This fluids data can also be combined with the rest of the real time data from the rig to determine several things: 

  • What is currently going on (on the rig)? 
  • Is it being done as efficiently as possible? 
  • Are there any hazards occurring or likely to occur in the near-term?

Currently, these things are determined by trained specialists who monitor the data twenty-four hours a day. This allows them to pay attention to a maximum of three jobs, when operations are running smoothly. This capacity drops as soon as operations or events become difficult, requiring more focus from the individual.

Eventually, when the right minds get together, these questions will be able to be answered by algorithms. This will allow a single specialist to monitor ten or more jobs simultaneously, increasing capacity and efficiency. 

Such is the state of Fluids Automation as of the summer of 2020.

And, as always, let me know what you think in the comments. Ask questions, tell your story.

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Automation – Stessa Rental Property Accounting

Today I am going to do a review of Stessa, an online rental property accounting platform.

But first, a disclaimer:

***This review may contain affiliate links that compensate me for user registrations of this product.***

As I have detailed in a previous article, I started using Stessa last year to track accounting for our rental portfolio. Previously, we used Google Sheets, tracking rental income and expenses for each property on different tabs. This would involve me going in to the first property’s income tab, entering the collected rent, then checking all of my receipts and accounts to verify I hadn’t missed any expenses and adding them to the expense tab for that property. I set up expense categories and put in a section to summarize the expenses by category and by month. While not ideal, it insured that someone at my CPA’s office was not classifying an expense in the wrong category or for the wrong property. It was not hard to do, just more a matter of remembering to do it.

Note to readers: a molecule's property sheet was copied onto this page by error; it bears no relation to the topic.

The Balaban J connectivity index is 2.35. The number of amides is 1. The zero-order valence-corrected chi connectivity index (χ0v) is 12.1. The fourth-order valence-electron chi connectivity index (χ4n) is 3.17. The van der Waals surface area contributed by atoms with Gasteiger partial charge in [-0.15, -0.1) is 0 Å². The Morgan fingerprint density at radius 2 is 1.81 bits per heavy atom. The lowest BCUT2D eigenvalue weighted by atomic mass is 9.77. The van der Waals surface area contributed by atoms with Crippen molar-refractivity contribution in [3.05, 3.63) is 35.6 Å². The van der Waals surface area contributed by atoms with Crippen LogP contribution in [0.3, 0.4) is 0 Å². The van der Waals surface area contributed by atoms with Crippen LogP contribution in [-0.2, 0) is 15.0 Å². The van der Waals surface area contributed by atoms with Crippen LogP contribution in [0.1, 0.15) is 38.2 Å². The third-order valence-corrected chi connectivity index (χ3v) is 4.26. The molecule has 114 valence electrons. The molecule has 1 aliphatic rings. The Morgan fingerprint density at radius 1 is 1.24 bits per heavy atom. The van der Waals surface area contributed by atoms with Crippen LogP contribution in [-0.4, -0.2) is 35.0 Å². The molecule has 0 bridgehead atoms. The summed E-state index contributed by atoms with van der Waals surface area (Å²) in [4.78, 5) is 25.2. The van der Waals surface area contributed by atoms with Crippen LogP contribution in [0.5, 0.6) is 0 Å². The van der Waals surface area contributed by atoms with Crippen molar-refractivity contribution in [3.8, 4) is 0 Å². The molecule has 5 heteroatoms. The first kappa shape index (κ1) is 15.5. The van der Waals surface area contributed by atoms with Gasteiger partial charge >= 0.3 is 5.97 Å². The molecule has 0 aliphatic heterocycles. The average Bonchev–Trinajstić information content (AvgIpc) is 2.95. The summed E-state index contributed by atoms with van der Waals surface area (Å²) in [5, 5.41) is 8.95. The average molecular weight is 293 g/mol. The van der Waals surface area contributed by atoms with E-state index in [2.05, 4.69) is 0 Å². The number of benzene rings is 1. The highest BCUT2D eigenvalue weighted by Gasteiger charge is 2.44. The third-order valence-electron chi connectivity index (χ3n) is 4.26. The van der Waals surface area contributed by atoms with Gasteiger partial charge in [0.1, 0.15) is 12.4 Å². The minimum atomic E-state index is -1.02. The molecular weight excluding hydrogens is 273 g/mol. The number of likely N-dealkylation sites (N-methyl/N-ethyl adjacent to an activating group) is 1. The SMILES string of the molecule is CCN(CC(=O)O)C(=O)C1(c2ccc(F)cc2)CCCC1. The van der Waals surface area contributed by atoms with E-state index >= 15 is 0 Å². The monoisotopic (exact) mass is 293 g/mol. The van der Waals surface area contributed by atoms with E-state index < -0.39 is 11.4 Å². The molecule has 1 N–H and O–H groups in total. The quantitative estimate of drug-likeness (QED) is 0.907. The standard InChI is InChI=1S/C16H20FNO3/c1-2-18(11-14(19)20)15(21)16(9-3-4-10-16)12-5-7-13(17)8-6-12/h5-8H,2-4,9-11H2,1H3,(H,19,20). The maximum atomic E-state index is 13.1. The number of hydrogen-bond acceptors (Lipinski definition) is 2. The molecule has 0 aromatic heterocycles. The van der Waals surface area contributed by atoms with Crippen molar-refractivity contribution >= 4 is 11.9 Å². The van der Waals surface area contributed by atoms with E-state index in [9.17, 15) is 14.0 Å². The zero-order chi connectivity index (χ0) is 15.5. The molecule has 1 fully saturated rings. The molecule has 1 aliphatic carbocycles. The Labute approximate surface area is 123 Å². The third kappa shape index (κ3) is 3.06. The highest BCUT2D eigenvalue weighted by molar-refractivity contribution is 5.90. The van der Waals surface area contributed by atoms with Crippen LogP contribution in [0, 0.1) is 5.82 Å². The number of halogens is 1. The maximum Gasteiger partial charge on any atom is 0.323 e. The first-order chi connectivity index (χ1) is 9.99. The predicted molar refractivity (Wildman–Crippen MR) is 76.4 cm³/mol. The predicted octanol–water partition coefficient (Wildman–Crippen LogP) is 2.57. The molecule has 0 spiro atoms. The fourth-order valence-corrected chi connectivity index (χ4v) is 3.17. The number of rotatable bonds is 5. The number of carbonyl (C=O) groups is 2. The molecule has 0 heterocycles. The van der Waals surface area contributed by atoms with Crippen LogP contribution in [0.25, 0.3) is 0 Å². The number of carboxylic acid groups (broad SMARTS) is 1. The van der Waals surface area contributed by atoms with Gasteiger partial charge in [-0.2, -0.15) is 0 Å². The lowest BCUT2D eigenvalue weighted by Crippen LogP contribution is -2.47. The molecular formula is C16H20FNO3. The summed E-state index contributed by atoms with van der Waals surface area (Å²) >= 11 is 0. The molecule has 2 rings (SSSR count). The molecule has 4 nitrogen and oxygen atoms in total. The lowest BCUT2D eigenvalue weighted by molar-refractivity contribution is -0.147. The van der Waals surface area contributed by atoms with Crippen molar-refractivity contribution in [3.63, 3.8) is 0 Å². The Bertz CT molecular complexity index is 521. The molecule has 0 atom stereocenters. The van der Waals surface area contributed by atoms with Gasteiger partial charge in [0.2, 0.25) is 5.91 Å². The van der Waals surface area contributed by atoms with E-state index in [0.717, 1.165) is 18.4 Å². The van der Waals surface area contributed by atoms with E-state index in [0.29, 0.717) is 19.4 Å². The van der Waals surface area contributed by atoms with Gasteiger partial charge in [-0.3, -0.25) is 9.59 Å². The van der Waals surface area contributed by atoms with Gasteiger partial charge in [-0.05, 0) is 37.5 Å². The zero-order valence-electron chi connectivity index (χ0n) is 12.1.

Around the middle of 2018, I started seeing advertisements for a product called Stessa on Facebook. As per my SOP, I ignored them, other than taking note of the name. A few weeks after first seeing the ads, I heard an advertisement for it on The Bigger Pockets Podcast. This was more effective, as they pointed out how it was free for rental property owners and individual investors and involved some automation to keep track of your accounting. They also pointed out how the product was developed by real estate investors for real estate investors and the name was “assets” spelled backwards.

I went to the web site and registered for it. I was able to set up our properties and import bank & credit card histories to the transactions section, allowing me to categorize each expenditure. It took maybe 10 minutes to set up two properties. And, once numbers had been entered, the dashboard populated with portfolio metrics. Way nicer than my spreadsheets!


Individual tracking for each property:

Property Profile Header – Address, Acquisition Date, and Cost.

Property Details – (Year built, neighborhood, parish [county, for those of you outside Louisiana], number of units, bedrooms, bathrooms, square footage, and lot size, all pulled from Zillow, based on the address.)

Valuation – Provides for multiple options: Custom Valuation, Zillow Zestimate (automatically polled, user choice to update property valuation), Gross Rent Multiplier, or Capitalization Rate.

Rent Roll – Allows entry of Bed/Baths, Square Feet, Tenant names, Rent, Market Rent, Deposit, Move-in Date, Lease Expiration Date, and notes.

Property Notes section – Freeform note space for property.

Monthly Expenses – Allows for Pro-Forma expense entry and pulls in categorized expenses from the Transactions section to show actuals compared to Pro-Forma.

Neighborhood – Shows location on a Google map, with a Walk Score and a Bike Score for the property.

Assessments – Pulls in assessed value and property tax amount (I’m assuming from Zillow), and allows you to add missing assessment/tax details.